Florida Governor Ron DeSantis announced the completion of the Old Tamiami Trail Roadbed Removal Project on August 3 after the it was expected to be finished January 2022.
Old Tamiami Trail is a highway that was built in the early 1900s and spans the Everglades in order to connect Tampa and Miami. This year’s restoration project included the removal of nearly six miles of roadbed from the trail to allow more water to flow south naturally into Everglades National Park.
“Sending more clean water south is essential to furthering Everglades restoration and protecting the St. Lucie and Caloosahatchee estuaries from harmful discharges,” said DeSantis. He added, “Since day one, my administration has been focused on expediting key Everglades restoration and water quality projects to protect Florida’s natural resources for future generations, and I’m proud of our record-setting progress” (FL Gov).
The crucial work done on the Old Tamiami Trail is a part of the larger Central Everglades Planning Project (CEPP), which includes the Everglades Agricultural Area (EAA) Reservoir Project. CEPP is aimed at helping to deliver even more clean water from Lake Okeechobee south to Everglades National Park, Florida Bay, and Water Conservation Area 3.
Florida Lieutenant Governor Jeanette Nunez said, “Our administration has been focused on restoring the Everglades for generations of Floridians to enjoy.” She continued, saying, “As a South Floridian, I am proud that we have all come together to recognize how important this is, and I look forward to working with the Water Management District, DEP, FWC, and all of our partners to continue completing these projects at a record pace.”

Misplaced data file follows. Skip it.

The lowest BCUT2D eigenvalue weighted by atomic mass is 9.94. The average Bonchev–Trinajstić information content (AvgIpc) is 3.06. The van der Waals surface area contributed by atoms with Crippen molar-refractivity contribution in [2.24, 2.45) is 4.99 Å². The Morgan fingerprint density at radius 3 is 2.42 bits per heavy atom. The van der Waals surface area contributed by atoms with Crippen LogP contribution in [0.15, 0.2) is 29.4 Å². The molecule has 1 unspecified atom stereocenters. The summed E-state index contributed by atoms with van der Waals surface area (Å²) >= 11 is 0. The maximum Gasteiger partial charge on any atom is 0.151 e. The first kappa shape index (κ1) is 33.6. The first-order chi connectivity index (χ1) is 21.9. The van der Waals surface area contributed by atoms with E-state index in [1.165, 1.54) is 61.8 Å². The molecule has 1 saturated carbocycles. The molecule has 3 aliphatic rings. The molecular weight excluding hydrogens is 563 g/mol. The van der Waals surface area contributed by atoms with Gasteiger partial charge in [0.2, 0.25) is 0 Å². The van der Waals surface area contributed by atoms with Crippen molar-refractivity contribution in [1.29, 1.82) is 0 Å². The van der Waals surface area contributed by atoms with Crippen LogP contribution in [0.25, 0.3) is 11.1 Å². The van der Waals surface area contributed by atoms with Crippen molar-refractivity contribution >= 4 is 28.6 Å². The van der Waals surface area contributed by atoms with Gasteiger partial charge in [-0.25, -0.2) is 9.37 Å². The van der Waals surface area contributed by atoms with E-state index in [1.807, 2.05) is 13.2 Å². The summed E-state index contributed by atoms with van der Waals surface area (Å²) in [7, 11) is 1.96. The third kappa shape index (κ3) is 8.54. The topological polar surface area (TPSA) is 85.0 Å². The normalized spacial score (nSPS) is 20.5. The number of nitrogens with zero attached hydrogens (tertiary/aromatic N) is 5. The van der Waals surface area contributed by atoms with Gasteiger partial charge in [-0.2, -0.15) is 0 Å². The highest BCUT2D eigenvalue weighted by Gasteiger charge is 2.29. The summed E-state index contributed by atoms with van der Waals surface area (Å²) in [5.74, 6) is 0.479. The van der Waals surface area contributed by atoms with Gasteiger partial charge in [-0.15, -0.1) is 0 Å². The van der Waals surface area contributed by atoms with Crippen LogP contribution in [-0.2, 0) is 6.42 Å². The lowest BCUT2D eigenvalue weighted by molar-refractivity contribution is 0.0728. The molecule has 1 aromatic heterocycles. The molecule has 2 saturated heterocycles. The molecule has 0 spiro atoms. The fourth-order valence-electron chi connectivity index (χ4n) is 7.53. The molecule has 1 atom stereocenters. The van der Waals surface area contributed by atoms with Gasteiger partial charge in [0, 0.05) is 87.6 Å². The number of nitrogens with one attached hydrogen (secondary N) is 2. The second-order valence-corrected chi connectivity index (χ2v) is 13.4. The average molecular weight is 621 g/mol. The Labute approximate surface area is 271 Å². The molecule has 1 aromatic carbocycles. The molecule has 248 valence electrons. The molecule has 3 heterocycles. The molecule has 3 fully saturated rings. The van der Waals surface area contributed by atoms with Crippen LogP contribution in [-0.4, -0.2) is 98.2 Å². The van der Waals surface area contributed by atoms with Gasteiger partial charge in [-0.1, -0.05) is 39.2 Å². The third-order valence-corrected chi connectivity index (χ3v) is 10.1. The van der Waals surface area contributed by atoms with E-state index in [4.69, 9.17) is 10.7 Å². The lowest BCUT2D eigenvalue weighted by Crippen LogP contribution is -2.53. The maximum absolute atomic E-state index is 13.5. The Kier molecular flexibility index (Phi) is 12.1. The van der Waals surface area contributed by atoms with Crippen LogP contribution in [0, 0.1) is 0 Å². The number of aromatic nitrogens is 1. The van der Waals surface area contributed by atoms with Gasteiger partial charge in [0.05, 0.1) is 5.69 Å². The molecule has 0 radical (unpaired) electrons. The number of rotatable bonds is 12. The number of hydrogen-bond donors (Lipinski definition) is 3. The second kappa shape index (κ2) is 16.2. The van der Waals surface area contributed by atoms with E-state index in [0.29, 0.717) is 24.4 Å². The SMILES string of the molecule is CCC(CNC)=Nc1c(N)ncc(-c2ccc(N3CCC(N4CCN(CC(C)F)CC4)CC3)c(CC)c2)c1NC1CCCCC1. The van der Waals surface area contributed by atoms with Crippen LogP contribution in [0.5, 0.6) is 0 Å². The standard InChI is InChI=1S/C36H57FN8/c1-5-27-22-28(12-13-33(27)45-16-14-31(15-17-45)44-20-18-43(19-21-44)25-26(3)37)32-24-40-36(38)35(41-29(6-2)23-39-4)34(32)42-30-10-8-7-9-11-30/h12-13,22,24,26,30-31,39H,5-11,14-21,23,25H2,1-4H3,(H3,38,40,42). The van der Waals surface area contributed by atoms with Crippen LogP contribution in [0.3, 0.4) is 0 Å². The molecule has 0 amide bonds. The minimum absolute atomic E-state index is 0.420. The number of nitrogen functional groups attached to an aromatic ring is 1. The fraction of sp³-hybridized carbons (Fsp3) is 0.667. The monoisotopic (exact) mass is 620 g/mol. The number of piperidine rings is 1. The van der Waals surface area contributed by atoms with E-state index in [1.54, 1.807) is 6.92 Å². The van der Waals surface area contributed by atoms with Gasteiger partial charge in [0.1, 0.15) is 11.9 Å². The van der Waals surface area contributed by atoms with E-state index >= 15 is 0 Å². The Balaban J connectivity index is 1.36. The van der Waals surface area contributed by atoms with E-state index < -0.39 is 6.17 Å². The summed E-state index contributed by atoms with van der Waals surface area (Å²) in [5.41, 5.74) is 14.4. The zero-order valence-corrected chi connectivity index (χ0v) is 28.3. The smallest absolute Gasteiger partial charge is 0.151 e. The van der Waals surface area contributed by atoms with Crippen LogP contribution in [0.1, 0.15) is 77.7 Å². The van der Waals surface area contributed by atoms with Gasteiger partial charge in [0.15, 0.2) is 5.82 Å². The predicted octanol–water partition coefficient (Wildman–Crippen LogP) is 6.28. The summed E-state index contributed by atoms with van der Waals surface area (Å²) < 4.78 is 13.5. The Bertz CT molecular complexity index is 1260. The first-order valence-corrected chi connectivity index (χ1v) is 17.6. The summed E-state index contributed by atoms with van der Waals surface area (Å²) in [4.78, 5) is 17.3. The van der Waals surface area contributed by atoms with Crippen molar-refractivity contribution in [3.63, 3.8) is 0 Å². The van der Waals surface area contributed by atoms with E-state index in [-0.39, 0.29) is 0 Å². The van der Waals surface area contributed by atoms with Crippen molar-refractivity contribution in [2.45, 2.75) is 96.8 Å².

“Removing the Old Tamiami Trail roadbed is a critical step in helping us restore the flow of freshwater south into the Everglades and Florida Bay, said Eric Eikenberg, President of The Everglades Foundation. “For a long time, Florida held a lot more ground-breakings than ribbon-cuttings. But, under the leadership of Governor Ron DeSantis and the South Florida Water Management District, we have been celebrating project completions that are making a real difference in our environment and our clean water economy.”
Views on the environment often differ by political party, which makes this bipartisan project an important achievement. In February of 2020, Pew Research reported that 64 percent of U.S. adults believe environmental issues should be a top priority for the president and Congress, reflecting a 20 percent increase since 2002. Pew Research also found that 85 percent of Democrats surveyed hold these beliefs, while only 39 percent of Republicans surveyed feel the same.
ARTICLE: ELIZABETH HERTZBERG
MANAGING EDITOR: CARSON CHOATE
PHOTO CREDITS: TWITTER
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